In a detailed statement to SearchSecurity, an Adobe spokesperson highlighted the numerous security initiatives the vendor has rolled out for Flash in recent years, including sandboxing for various browsers, automatic background updates, and ongoing efforts to improve its secure development lifecycle.

"Over the last five years in particular, we have increased the investment in our security efforts with focused initiatives, faster response times, and improved communication to customers and stakeholders," Adobe said. "This included improving the security of legacy sections of the code base by targeting high-risk areas of the application for fuzzing, static code analysis, manual code review, threat modeling and strengthening input validation. And we significantly improved incident response processes for regularly scheduled updates as well as for urgent situations, such as a zero-day."

Adobe released a further statement on the issue, touching on Flash's significance and the company's stance behind HTML5.

"Flash is an important technology for media and content companies worldwide, with over 1.5 billion downloads and updates for the Flash Player every month," Adobe said. "At the same time, Adobe is a pioneer in the delivery of HTML5 development tools and a positive contributor to the HTML standard.  Flash and HTML will continue to coexist and Adobe is committed to support and advancing both technologies."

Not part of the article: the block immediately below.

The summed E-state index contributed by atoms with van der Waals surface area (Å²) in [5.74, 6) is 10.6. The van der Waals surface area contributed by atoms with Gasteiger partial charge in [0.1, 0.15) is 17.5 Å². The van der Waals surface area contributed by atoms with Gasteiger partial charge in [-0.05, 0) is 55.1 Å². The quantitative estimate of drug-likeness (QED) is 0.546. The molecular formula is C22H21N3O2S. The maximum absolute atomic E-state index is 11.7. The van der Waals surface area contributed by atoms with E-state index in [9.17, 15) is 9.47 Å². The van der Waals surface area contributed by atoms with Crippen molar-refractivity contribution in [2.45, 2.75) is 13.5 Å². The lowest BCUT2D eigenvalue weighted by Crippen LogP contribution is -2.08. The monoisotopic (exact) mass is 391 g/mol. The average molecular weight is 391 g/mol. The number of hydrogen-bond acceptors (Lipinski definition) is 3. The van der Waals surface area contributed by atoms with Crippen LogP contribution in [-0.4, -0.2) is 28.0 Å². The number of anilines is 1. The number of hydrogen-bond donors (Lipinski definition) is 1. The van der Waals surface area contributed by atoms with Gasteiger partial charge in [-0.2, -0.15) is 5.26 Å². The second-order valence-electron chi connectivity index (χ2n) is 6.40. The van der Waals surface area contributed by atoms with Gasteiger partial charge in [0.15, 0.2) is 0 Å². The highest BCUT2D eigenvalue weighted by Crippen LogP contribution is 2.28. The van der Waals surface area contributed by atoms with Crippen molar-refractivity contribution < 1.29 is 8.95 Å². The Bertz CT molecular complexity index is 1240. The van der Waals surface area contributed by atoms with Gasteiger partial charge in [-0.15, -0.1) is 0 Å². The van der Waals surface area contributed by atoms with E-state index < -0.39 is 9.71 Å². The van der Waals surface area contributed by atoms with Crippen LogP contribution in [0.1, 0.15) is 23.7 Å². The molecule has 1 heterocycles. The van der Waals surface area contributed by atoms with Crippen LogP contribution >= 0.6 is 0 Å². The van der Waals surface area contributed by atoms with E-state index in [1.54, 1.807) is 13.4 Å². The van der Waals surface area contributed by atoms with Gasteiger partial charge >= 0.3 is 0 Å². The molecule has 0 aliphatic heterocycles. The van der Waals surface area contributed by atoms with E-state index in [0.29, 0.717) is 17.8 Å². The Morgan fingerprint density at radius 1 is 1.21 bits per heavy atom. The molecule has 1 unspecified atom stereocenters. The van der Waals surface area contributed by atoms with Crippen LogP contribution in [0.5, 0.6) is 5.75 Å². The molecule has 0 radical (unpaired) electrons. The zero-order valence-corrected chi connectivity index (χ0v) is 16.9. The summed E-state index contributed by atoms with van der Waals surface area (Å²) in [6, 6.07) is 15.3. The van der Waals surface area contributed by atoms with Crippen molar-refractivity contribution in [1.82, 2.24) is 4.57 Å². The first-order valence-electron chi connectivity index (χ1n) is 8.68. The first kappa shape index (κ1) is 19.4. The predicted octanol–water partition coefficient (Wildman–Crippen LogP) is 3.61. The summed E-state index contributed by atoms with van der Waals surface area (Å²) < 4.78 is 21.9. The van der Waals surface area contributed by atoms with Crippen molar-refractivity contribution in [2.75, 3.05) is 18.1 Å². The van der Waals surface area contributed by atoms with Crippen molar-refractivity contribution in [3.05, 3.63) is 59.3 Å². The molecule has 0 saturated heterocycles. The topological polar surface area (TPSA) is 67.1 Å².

Despite Adobe's efforts, the demise of Flash has been predicted for some time. Adobe itself said in 2012 that "HTML5 is now universally supported on major mobile devices, in some cases exclusively. This makes HTML5 the best solution for creating and deploying content in the browser across mobile platforms."

In a 2012 SearchSecurity article, expert Michael Cobb said that HTML5 was a more secure Web video platform than Flash because HTML5 is open source and does not require a plugin, eliminating a common attack vector for hackers.

"HTML5 means developers can now incorporate multimedia into their sites using an open standard," Cobb wrote. "This is a far better situation than using an assortment of third-party plug-ins. As long as developers take the time to learn how to use its many new features securely, the security industry can look forward to a richer and more secure Internet."

In 2010, late Apple CEO Steve Jobs stood behind the company's decision not to support Flash on iOS, and what was once criticized can be viewed as the start of Flash's downfall.